Choosing the Right Injectable Diabetes Medication
“Eat right, move more, and lose weight.” If you’ve been diagnosed with type 2 diabetes, these are probably some of the first things your doctor suggested you try to help manage your blood sugar. But if lifestyle changes aren’t enough or your diabetes worsens over time, medications will be needed to keep your blood sugar in a healthy range. In addition to injectable insulin and a growing number of oral medications, non-insulin injectable medications have recently come to the market and may help you stay in better control of your diabetes. So, how do you know which one is the best for you? It all depends on your specific situation. The first step is understanding the basics so you can have an informed conversation with your doctor.
Insulin is the primary treatment for people with type 1 diabetes, whose bodies no longer produce insulin naturally, but it can also be used to treat people with type 2 diabetes, whose bodies don’t respond well to insulin they still produce. It comes in various forms, with different attributes: some insulins may start working immediately and peak right away, some may start working after a few hours, some may work all day, some may only work for an hour, etc. The type you use and how often you’ll need to take it will vary from case to case. Risks include weight gain and hypoglycemia, though these risks appear to be lower in some of the newer ultra-long-lasting types of insulin. Insulin is also generally more affordable than some of the other diabetes injections.
If your doctor concludes it’s time for you to start taking insulin, he or she will make that decision with you based on your blood sugar levels, how well your diabetes is controlled, and how likely it is that you can commit to taking the medication at their specified times.
Many people with type 2 diabetes don’t need insulin quite yet; instead, they’ll benefit from medications that help their bodies more efficiently use the insulin they make. Just like with insulin, you and your doctor will decide which non-insulin injectable is right for you based on your specific needs, including your daily schedule, your blood sugar control, and your body’s ability to use insulin. Today, there are two types of non-insulin injectable diabetes medications, and they are used with different goals in mind.
One category of non-insulin injectables drugs are called glucagon-like peptide 1 (GLP-1) receptor agonists. These medications are used to manage type 2 diabetes by increasing the amount of insulin and decreasing the amount of a chemical called glucagon coming from your pancreas, helping to lower blood sugar.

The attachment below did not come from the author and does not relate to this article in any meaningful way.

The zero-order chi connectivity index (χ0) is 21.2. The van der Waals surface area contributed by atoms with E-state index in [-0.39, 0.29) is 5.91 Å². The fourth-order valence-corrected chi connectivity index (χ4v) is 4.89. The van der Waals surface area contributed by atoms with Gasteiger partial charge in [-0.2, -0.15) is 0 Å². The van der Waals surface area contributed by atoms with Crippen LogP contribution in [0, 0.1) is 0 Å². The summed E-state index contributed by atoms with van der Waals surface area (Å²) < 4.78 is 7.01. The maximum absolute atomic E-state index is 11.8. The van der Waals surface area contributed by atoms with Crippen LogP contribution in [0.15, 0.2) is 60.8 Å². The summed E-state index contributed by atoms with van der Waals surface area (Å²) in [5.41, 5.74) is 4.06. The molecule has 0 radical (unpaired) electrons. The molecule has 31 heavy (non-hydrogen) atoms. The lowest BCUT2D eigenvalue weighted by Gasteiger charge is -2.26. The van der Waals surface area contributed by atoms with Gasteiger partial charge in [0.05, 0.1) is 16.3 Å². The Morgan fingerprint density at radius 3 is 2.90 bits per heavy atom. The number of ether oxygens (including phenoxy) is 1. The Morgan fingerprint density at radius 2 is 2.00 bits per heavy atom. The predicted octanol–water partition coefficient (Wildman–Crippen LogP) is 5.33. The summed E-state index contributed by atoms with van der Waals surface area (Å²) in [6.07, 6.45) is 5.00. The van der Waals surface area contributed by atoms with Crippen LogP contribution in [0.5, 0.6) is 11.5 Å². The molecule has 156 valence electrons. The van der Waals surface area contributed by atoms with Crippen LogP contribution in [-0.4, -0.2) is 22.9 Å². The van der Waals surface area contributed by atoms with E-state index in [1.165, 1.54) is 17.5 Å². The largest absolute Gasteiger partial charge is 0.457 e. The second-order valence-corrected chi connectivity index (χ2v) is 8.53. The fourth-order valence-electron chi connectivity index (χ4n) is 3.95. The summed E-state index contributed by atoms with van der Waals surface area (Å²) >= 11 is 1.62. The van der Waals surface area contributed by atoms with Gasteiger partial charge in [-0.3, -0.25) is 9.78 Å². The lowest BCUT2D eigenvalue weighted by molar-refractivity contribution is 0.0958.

Some GLP-1 injections, such as exenatide (Byetta), are taken twice a day. Others, such as liraglutide (Victoza), are injected once a day, and newer formulations including dulaglutide (Trulicity) are only given once a week. They may be recommended for people who struggle to take daily diabetes medications and need something that lasts longer. GLP-1 injections may help with weight loss by suppressing your appetite and keeping food in your stomach for longer. Certain GLP-1 receptor agonists, including semaglutide (Ozempic), have also been shown to help benefit your heart health.
However, as with all medications, there are some risks.GLP-1 injections slightly increase your chance of developing pancreatitis or thyroid tumors. Some people also report pain or irritation at the injection site. GLP-1 medications typically come in the form of an injector pen, which is fairly easy to use. Your doctor or diabetes educator will show you how to use the pen initially, but if you feel unsure, don’t hesitate to ask for another demonstration.
Amylin analogs are the other type of non-insulin injectable for diabetes. There’s only one currently on the market, called pramlintide (Symlin), which may be prescribed for adults with type 1 or type 2 diabetes who are unable to control their blood sugar sufficiently with insulin. It mimics a hormone in your body that helps regulate your blood glucose after meals and is usually given at the same time as insulin. Like GLP-1 receptor agonists, these injections come in the form of an injector pen, can make you feel full for longer, and may assist with losing weight. Side effects include hypoglycemia (low blood sugar levels) and nausea or vomiting.
There isn’t just one right way to treat diabetes. Instead, it requires a personalized approach after a careful examination of your individual situation. When it comes to choosing a new injectable diabetes medication or adding on to your current treatment, expect your doctor to ask you questions similar to these:
How long have you had diabetes?
Which medications have you tried in the past?
What medications are you currently taking?
Do you have concerns about your insurance coverage or ability to pay for your medications?
Are you afraid of needles?
Are you compliant with your current medication regimen?
From mechanism of action, to cost, to risks and benefits, each diabetes treatment is different. A proper discussion with your doctor is useful when determining which medication will work well for you and can help answer any questions you may have.
Diabetes is a lifelong condition, but with good disease management, you can lower your risk of developing serious health problems. And with more diabetes treatment options available than ever before, chances are good that you and your doctor can find a medication that not only controls your blood sugar but fits with your lifestyle and preferences.